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Wednesday, September 1, 2010

BSF shot & wounded Bangladeshi farmer, drag away the body

UNB, Lalmonirhat, 1 September : A farmer was shot and wounded by Indian BSF at Singimari border village of Hatibandha upazila late Tuesday evening.
According to the villagers, Farhad Hossain (35) was working in his paddy field near the border main Pillar Non 884. BSF jawans of Phulbari camp in Coochbehar taking Farhad a smuggler fired three shots leaving him wounded. They intruded 50 years into Bangladesh territory and dragged away Farhad, dead or alive could not be ascertained
Local BDR official Noor Mohammad confirmed the incident that created panic in the area.

Bodies of 2 kidnapped CPM leaders recovered in Beliabera
ANI, Beliabera, 1 September : Bodies of two leaders belonging to the CPI(M), have been recovered near the outskirts of Beliabera village in West Midnapore District on Wednesday.
According to villagers, Nirmal Bag and Abinash Mahato were kidnapped on Tuesday night by a group of Maoists, and killed in the wee hours of Wednesday. "Around 30 to 40 people had come. We heard five to six rounds of bullet firing," said Santosh Mahato, a villager. Villagers said that the Maoists had threatened them to join the People's Committee against Police Atrocities.
Security officials also recovered several landmines. The Maoists claimed the responsibility for the deaths through posters, which they left at the site. Photo : AP

14+ fresh anthrax infection cases detected in Bangladesh
Xinhua, Dhaka, 1 September : At least 14 people have contracted anthrax in the latest outbreak in a village of Bangladesh's central Tangail district, an official said Wednesday.
The Health Ministry official who asked to be unnamed told Xinhua that the new cases were detected on Tuesday after at least 127 people have been infected by the disease in Tangail's neighboring two districts - Sirajganj and Pabna - late last month. READ FULL STORY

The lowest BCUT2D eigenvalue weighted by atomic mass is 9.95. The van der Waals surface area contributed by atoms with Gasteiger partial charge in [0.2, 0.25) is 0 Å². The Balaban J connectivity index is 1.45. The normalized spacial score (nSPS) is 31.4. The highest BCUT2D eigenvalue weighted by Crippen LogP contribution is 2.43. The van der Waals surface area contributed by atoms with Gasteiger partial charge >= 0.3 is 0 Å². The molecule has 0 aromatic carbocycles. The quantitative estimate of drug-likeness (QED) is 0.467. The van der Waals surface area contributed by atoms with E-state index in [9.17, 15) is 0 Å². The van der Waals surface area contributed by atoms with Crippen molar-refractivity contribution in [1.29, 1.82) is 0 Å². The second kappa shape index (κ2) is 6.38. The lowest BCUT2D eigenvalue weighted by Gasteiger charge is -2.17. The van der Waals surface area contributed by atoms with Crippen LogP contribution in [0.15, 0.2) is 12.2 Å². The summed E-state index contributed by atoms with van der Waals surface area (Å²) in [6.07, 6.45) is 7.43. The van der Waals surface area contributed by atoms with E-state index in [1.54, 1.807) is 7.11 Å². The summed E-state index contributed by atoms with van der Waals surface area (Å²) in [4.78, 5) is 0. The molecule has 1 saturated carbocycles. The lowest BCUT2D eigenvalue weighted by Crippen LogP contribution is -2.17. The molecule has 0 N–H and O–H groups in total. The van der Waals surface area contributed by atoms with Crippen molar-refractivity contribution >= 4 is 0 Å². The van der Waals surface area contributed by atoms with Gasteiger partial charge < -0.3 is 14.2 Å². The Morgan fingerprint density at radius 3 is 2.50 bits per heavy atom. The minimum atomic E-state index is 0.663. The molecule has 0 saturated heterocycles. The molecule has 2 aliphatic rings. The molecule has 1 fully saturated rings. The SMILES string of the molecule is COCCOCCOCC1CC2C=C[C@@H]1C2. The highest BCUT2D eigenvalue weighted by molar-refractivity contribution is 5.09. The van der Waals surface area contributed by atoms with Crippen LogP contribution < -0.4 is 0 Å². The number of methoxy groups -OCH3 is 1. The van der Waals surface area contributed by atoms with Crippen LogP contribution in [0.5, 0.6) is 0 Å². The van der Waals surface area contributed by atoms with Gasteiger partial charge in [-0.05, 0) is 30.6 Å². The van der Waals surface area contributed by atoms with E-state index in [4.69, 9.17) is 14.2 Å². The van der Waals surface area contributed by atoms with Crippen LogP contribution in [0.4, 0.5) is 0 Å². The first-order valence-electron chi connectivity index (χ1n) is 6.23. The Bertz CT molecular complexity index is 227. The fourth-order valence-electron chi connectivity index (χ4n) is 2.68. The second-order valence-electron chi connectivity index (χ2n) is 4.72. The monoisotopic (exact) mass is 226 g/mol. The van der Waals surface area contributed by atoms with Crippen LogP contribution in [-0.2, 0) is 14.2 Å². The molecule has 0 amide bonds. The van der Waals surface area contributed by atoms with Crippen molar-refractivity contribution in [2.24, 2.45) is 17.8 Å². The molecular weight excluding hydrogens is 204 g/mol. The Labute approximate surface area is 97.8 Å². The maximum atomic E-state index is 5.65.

Tata chemicals to build 2nd Swach unit this fiscal in Haldia
Kolkata, 1 September : Tata Chemicals is planning to build its second water purifier-making plant this fiscal and aims to boost its purifier sales to 80,000 units a month by March next year.
The company, which manufactures water purifiers under the brand name “Swach’, now has a one-million unit capacity water purifier-making plant at Haldia in East Midnapore district. “Shortly, we will be raising our water purifier-making capacity. We will have a second unit. We are yet to finalise its location, but it will be close to a rice growing belt as its main raw material is rice husk,” company managing director R. Mukundan told a media meet here.
While the company’s existing plant at Haldia has a one million unit per annum capacity, the second unit would be able to manufacture half a million units a year. “Later, maybe we will have plants in three-four zones,” Mukundan said.

Five tribals kidnapped from remote Dhalai dist by 'NLFT'
Agartala, 1 September : Five tribals were kidnapped from Boalkhali, a remote tribal hamlet bordering Bangladesh in Dhalai district, by suspected insurgents of the banned National Liberation Front of Tripura.
The police today said that the tribals were guarding their crops atop hills at Boalkhali, near the Chittagong Hill Tracts in Bangladesh, on Sunday night when a group of eight armed insurgents raided the place and took them away at gun point. The incident was reported to the police on Tuesday only, the Director-General of police, Pranay Sahaya, said. Tripura State Rifles and Border Security Force have launched a search in the area on Tuesday with no result yet.
September revives 1971 memories of Jessore Rd to millions
BSS, Dhaka, 1 September : The Jessore Road had earned its name for centuries for being a crucial communication link between east and western parts of Bengal but it reappeared with a new significance in September 1971 when millions used it as a highway to life defying natural calamities to evade Pakistani atrocities.
Nearly estimated 10 million people fled the country to take their makeshift refuge in neighbouring India as the occupation Pakistani troops launched a cleansing campaign while most of the people in the western region chose Jessore Road as their safe passage to refuge particularly in September - a very difficult time when the country witnessed a late monsoon deluge.
Many of them left aside their ailing minor or elderly dear ones dead in mud to bear for lifetime the agonies; many lost their lives in enemy bullets while many were captured by razakars to languish in captivity - - - with Jessore Road, which linked Bangladesh's Jessore with West Bengal's Kolkata, being the witness of many such untold stories.
The late monsoon flood had aggravated the sufferings of the people fleeing their homes drawing attention of world media to cause of Bangladesh alongside the empathy of artistes, musicians and poets.
Jessore Road had appeared to be a topic of war and refugee migration reporting by foreign journalists and aid workers, music by singers and poetry by great poets whose hearts were touched by the miseries of people who fled their homes for life.